Padres notes: Cronenworth’s contributions; Alfaro trending toward starting; Myers gets it

Jake Cronenworth does a lot with less than he would like.

“I mean, it stinks (when) I didn’t have a hit,” Cronenworth said Saturday afternoon. “You want to try to get at least one hit per game. But to find a way, even when you’re not getting a hit, not scoring a run, or driving in a run, to create some type of offense, you’re still producing when you’re not producing. You find a way to do it. Even though you may not have gotten the result you wanted, you still had quality at bat.

In a season in which he entered Saturday’s game 31 points shy of his first two major league seasons, Cronenworth still ranks second on the Padres with 70 points (four shy of Manny Machado ) and second with 59 RBIs (second behind Machado by eight).

Cronenworth is 13 years olde in the major leagues in runs scored and tied for 30e in the RBIs while ranking 112e batting average (.239). This is due in part to his .341 on-base percentage, which ranks 55th. Philadelphia’s Kyle Schwarber is the only player with a lower batting average than Cronenworth to score more runs — and he has one more while hitting 23 more homers.

Cronenworth’s batting average and on-base percentage are significantly higher with runners in scoring position, runners in scoring position with two out, and in late and close situations. He also has at least one run in 15 games without a hit and has one RBI in six games without a hit.

“He’s just a tough guy who comes out strong in the big situations, and I always think there’s more to him,” manager Bob Melvin said. “We saw a stretch where we were really hot. I wouldn’t tell him another one of those is coming here.

Alfaro on the right track

Jorge Alfaro and Melvin said the receiver’s pregame practices over the past two days have gone well and he should be behind the plate on Sunday.

Alfaro hasn’t played since quitting Monday’s game after seven innings with a recurrence of right knee inflammation that caused him to miss four games earlier this summer. Austin Nola started his fourth straight game on Saturday and his sixth in the last seven.

no problem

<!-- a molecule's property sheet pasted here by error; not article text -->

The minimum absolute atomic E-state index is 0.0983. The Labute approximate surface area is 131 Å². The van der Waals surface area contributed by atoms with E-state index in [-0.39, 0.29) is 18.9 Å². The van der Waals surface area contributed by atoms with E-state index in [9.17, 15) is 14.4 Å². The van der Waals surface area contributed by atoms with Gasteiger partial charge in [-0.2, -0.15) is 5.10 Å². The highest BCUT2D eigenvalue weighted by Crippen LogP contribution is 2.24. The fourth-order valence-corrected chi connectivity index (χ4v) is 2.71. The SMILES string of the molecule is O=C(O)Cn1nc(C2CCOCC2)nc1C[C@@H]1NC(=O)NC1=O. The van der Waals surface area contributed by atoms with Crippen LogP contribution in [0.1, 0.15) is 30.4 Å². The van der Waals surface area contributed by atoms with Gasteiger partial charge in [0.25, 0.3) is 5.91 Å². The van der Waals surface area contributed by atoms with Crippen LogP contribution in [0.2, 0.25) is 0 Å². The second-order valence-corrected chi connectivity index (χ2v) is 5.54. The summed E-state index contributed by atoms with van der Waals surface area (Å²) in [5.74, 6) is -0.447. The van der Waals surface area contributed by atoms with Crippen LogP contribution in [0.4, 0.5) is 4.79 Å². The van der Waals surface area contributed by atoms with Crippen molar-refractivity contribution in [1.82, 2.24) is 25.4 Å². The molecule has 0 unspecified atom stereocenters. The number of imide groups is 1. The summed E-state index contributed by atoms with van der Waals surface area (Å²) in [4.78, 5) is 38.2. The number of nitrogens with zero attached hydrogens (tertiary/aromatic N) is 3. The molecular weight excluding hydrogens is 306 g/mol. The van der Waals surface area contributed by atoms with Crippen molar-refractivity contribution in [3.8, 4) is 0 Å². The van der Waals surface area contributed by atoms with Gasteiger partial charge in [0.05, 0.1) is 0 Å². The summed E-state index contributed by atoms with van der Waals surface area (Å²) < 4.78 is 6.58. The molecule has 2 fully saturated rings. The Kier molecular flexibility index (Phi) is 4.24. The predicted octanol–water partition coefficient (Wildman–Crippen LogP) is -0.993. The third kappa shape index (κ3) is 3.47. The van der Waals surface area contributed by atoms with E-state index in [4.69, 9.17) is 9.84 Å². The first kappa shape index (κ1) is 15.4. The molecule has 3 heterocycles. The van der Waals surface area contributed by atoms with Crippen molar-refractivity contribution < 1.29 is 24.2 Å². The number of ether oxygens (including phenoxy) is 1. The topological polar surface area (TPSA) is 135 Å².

Melvin spoke to Wil Myers on Friday afternoon about his role going forward.

“He made it easy for me,” Melvin said. “…I didn’t need to explain to him. As soon as I walked in he knew what exercise was and he was great about it.

Myers started the season as the Padres’ daily right fielder and earlier this month started (at first base and center field) in his seven of his first nine games off the injured list. But he sat out for a fourth consecutive game on Saturday.

His role has been reduced, for now, to pinch shots against left-handed relievers and starts in center field (or elsewhere) against left-handers.

“I don’t swing the bat super well,” Myers said, “(Trent Grisham) swings the bat well, a lot of guys swing the bat well. So that’s what it is. When I get to swing it, I I might have more bats. But it’s okay.

Myers practiced in left field and could play first base or right field games. Jurickson Profar has started the last 25 games in left field. Soto has started all 10 games since joining the Padres.

“We used the same range…” Melvin said. “I think someone will need a day off at some point.”

Drury paste

One of the guys keeping Myers on the bench is Brandon Drury.

Both are right-handed hitters and play multiple positions, and Melvin said he initially envisioned Drury getting most of his playing time against left-handers after the Padres acquired him in a trade on May 2. August with Cincinnati. But Drury has started every game since joining and isn’t out of the lineup if he keeps hitting like he came in Saturday (.258/.333/.613 with two doubles and three homers in nine games).

“I’m surprised he’s only gotten into fifth place right now with such high productivity as he has been,” Melvin said.

Melvin actually likes Drury in fifth place. That allows the Padres to alternate hands in the lineup against right-handers with slugger Josh Bell batting fourth and Cronenworth batting left-handed batting sixth.

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